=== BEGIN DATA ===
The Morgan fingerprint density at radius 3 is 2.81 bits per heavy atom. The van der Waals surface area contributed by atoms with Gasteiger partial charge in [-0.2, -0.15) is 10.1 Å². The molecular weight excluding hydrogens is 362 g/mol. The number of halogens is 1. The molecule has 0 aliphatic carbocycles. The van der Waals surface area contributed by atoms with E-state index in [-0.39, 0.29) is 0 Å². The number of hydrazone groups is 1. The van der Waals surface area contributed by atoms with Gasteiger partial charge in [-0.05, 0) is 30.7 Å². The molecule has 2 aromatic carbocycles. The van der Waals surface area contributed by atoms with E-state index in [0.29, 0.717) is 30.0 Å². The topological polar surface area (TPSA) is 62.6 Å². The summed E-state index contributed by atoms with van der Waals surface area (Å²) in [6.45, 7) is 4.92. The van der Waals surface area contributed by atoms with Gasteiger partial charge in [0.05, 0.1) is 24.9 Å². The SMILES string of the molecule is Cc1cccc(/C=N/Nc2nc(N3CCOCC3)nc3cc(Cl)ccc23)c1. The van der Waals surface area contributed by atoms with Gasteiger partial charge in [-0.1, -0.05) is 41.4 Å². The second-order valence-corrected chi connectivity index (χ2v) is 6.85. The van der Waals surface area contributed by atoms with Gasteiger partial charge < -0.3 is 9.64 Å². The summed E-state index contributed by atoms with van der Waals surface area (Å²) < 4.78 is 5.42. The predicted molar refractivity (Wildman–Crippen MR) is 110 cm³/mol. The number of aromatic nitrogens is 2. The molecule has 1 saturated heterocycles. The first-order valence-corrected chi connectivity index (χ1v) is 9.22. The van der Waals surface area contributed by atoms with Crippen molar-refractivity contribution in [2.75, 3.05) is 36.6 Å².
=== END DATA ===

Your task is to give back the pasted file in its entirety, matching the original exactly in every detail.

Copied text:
The Morgan fingerprint density at radius 3 is 2.81 bits per heavy atom. The van der Waals surface area contributed by atoms with Gasteiger partial charge in [-0.2, -0.15) is 10.1 Å². The molecular weight excluding hydrogens is 362 g/mol. The number of halogens is 1. The molecule has 0 aliphatic carbocycles. The van der Waals surface area contributed by atoms with E-state index in [-0.39, 0.29) is 0 Å². The number of hydrazone groups is 1. The van der Waals surface area contributed by atoms with Gasteiger partial charge in [-0.05, 0) is 30.7 Å². The molecule has 2 aromatic carbocycles. The van der Waals surface area contributed by atoms with E-state index in [0.29, 0.717) is 30.0 Å². The topological polar surface area (TPSA) is 62.6 Å². The summed E-state index contributed by atoms with van der Waals surface area (Å²) in [6.45, 7) is 4.92. The van der Waals surface area contributed by atoms with Gasteiger partial charge in [0.05, 0.1) is 24.9 Å². The SMILES string of the molecule is Cc1cccc(/C=N/Nc2nc(N3CCOCC3)nc3cc(Cl)ccc23)c1. The van der Waals surface area contributed by atoms with Gasteiger partial charge in [-0.1, -0.05) is 41.4 Å². The second-order valence-corrected chi connectivity index (χ2v) is 6.85. The van der Waals surface area contributed by atoms with Gasteiger partial charge < -0.3 is 9.64 Å². The summed E-state index contributed by atoms with van der Waals surface area (Å²) < 4.78 is 5.42. The predicted molar refractivity (Wildman–Crippen MR) is 110 cm³/mol. The number of aromatic nitrogens is 2. The molecule has 1 saturated heterocycles. The first-order valence-corrected chi connectivity index (χ1v) is 9.22. The van der Waals surface area contributed by atoms with Crippen molar-refractivity contribution in [2.75, 3.05) is 36.6 Å².